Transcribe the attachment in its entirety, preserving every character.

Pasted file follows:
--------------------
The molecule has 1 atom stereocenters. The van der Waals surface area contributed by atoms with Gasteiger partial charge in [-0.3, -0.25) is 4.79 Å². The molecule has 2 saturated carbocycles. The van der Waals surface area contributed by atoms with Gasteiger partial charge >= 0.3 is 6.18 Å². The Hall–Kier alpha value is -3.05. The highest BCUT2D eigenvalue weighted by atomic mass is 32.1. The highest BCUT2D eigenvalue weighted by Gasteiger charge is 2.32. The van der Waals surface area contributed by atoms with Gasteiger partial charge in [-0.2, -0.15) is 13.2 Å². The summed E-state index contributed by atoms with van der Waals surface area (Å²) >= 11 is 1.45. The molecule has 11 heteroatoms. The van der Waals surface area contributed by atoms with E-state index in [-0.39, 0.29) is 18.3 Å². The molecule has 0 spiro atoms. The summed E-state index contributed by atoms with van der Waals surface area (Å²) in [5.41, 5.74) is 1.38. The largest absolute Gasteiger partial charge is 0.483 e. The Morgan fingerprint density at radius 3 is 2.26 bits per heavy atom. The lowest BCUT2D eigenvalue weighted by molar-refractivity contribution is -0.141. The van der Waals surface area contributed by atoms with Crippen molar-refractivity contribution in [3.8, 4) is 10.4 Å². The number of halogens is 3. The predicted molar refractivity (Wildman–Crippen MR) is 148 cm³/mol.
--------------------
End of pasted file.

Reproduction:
The molecule has 1 atom stereocenters. The van der Waals surface area contributed by atoms with Gasteiger partial charge in [-0.3, -0.25) is 4.79 Å². The molecule has 2 saturated carbocycles. The van der Waals surface area contributed by atoms with Gasteiger partial charge >= 0.3 is 6.18 Å². The Hall–Kier alpha value is -3.05. The highest BCUT2D eigenvalue weighted by atomic mass is 32.1. The highest BCUT2D eigenvalue weighted by Gasteiger charge is 2.32. The van der Waals surface area contributed by atoms with Gasteiger partial charge in [-0.2, -0.15) is 13.2 Å². The summed E-state index contributed by atoms with van der Waals surface area (Å²) >= 11 is 1.45. The molecule has 11 heteroatoms. The van der Waals surface area contributed by atoms with E-state index in [-0.39, 0.29) is 18.3 Å². The molecule has 0 spiro atoms. The summed E-state index contributed by atoms with van der Waals surface area (Å²) in [5.41, 5.74) is 1.38. The largest absolute Gasteiger partial charge is 0.483 e. The Morgan fingerprint density at radius 3 is 2.26 bits per heavy atom. The lowest BCUT2D eigenvalue weighted by molar-refractivity contribution is -0.141. The van der Waals surface area contributed by atoms with Crippen molar-refractivity contribution in [3.8, 4) is 10.4 Å². The number of halogens is 3. The predicted molar refractivity (Wildman–Crippen MR) is 148 cm³/mol.